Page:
Memories of Mandela by the man who helped to save him from a death sentence

This Is Wiltshire: Nelson Mandela Nelson Mandela

IN the living room of his 17th Century manor house near Swindon Joel Joffe blinked back a tear, took another sip of Dom Perignon and declared, with pride and emotion: “I have been waiting more than 25 years for this.”

He was not referring to the title Swindon Businessman of the Year that had been bestowed upon him months earlier.

The future Lord Joffe was alluding to the dramatic scenes he had been witnessing, over the previous hour or so on television.

There he had seen, for the first time in just over quarter of a century, a man whose life he had helped save but who he never thought would breathe the fresh air of freedom again – Nelson Mandela.

Mr Joffe said: “I feel great emotion, excitement and elation. I never believed his release was possible. It was virtually unthinkable at the time that he would ever be set free.”

It was a chilly but sunny Sunday in Wiltshire: February 11, 1990 – the day of Mandela’s release.

At the time Mr Joffe, 57, was deputy chairman of Swindon-based financial giant Allied Dunbar (which later became Zurich) which he had helped found.

He had kindly invited myself and a photographer into his beautiful gabled country house at Liddington, with its huge Tudor fireplace, to capture his feelings and comments on this momentous occasion.

It was one of those journalistic jobs that stick with you over the decades: a pivotal occasion of the 20st Century – but with a strong Swindon connection to cover, too.

We found Mr Joffe and his wife Vanetta in a heightened state of excitement and celebration at their 350 year-old restored home.

They were grinning warmly and Mr Joffe had just cracked open the champagne.

But it was almost as if they couldn’t quite believe what had been beamed onto their TV screen from 5,600 miles away. Having intently studied TV footage of Nelson Mandela emerging from prison Mr Joffe admitted he was somewhat taken aback by the appearance of the once burly ex-boxer.

“He’s clearly aged considerably, as you would expect of someone who has spent such a long time in jail.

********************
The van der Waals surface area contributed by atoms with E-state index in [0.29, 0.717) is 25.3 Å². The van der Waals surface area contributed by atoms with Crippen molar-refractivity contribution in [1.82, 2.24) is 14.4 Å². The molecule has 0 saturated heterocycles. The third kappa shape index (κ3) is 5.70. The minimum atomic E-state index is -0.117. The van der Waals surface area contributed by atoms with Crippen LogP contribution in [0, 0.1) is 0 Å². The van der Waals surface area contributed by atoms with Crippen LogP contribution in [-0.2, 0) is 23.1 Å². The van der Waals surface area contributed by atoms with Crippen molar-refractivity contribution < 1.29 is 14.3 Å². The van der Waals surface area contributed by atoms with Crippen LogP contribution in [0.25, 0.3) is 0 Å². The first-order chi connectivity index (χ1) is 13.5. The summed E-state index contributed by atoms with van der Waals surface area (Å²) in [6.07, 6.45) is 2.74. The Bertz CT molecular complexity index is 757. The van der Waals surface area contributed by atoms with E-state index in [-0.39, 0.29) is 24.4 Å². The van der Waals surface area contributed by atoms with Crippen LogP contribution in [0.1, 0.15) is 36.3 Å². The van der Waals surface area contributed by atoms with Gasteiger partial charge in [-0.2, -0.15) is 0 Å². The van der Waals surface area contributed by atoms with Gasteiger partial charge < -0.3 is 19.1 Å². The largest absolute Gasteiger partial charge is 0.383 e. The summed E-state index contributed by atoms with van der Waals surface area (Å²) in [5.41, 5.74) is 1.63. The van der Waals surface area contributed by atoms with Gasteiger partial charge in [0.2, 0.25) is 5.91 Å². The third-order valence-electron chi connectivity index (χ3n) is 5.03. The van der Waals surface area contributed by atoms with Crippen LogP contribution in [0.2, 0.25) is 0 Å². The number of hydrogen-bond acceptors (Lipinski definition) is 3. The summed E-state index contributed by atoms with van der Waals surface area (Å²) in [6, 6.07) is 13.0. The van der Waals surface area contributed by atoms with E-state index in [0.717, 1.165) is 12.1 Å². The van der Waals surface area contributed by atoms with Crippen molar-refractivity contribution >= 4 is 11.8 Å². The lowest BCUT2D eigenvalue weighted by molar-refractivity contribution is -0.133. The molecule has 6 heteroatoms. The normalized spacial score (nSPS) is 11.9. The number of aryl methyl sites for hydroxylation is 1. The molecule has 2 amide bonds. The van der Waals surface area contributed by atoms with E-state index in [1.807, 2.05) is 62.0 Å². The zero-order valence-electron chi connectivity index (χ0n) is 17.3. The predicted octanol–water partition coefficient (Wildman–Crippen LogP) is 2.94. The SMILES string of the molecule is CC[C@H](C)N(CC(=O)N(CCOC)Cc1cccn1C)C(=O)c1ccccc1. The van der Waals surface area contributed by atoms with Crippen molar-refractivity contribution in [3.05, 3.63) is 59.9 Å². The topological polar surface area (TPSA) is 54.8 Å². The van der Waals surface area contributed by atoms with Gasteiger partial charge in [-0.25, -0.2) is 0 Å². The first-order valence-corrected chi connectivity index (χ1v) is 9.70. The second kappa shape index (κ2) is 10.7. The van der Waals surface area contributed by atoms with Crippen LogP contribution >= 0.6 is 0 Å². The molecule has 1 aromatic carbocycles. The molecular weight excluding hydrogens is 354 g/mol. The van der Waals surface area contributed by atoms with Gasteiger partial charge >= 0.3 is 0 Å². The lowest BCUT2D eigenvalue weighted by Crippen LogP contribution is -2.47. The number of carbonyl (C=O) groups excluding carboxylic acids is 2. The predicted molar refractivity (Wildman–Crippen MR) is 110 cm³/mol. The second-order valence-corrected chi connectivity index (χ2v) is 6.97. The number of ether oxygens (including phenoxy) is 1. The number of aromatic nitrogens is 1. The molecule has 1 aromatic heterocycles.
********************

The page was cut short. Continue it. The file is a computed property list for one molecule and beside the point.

“But he has about him the same presence, authority and statesman-like look with which I always associated him.”

He predicted – quite accurately, as it turned out – that “as he becomes more familiar with his surroundings his dynamism and forceful presence will emerge.”

Mr Joffe, a South African-born lawyer, was in 1963 appointed lone instructing solicitor to defend Mandela and nine fellow ANC members.

He said he first spoke to the man who went onto become “one of history’s greatest citizens” at a police interview room in Pretoria.

Mr Joffe recalled: “I was pretty young. I had done some other political trials. No other lawyers were prepared to take on this trial.

“But I was proud to do it. These were great people in the dock and it was a great privilege to defend them.”

Mr Joffe hired several barristers to represent the defendants but it was he who masterminded the defence.

“It was a victory for us that they were given life sentences, and the death sentence was not passed.”

Sipping coffee from a large ‘Release Mandela’ mug fellow South African Vanetta, 51, who had been glued to the television with her husband, said: “It is so emotional for us. It was always a relief that the death sentence was not passed.”

The last time Mr Joffe saw Mandela was shortly after the sentence in 1964.

As a reward for his sterling court work Mr Joffe was given a stark choice by the apartheid authorities: leave the country and never return or your passport will be confiscated. Persona non grata they flew to the UK in 1965.

Strolling around the expansive lawn of his Grade II listed home for photographic purposes, Mr Joffe – who at the time chaired the Swindon and District Health Authority – spoke of his renewed hope of meeting Mandela again.

“Of course, having defended him I got to know him very well and I would love to meet him again.

“But I know he will have many other things to do and people to see far more important than me.”

The future Labour peer had recently spoken by phone to one of Mandela’s fellow ANC campaigners Walter Sisulu, who had been released from jail a year earlier.

He was also planning to send Nelson a telegram of congratulations. As it transpired, not long afterwards, the man who became “the global hero of our age” was only too pleased to welcome his former lawyer into his home where they shook hands, hugged and spoke of their hopes for a new South Africa.

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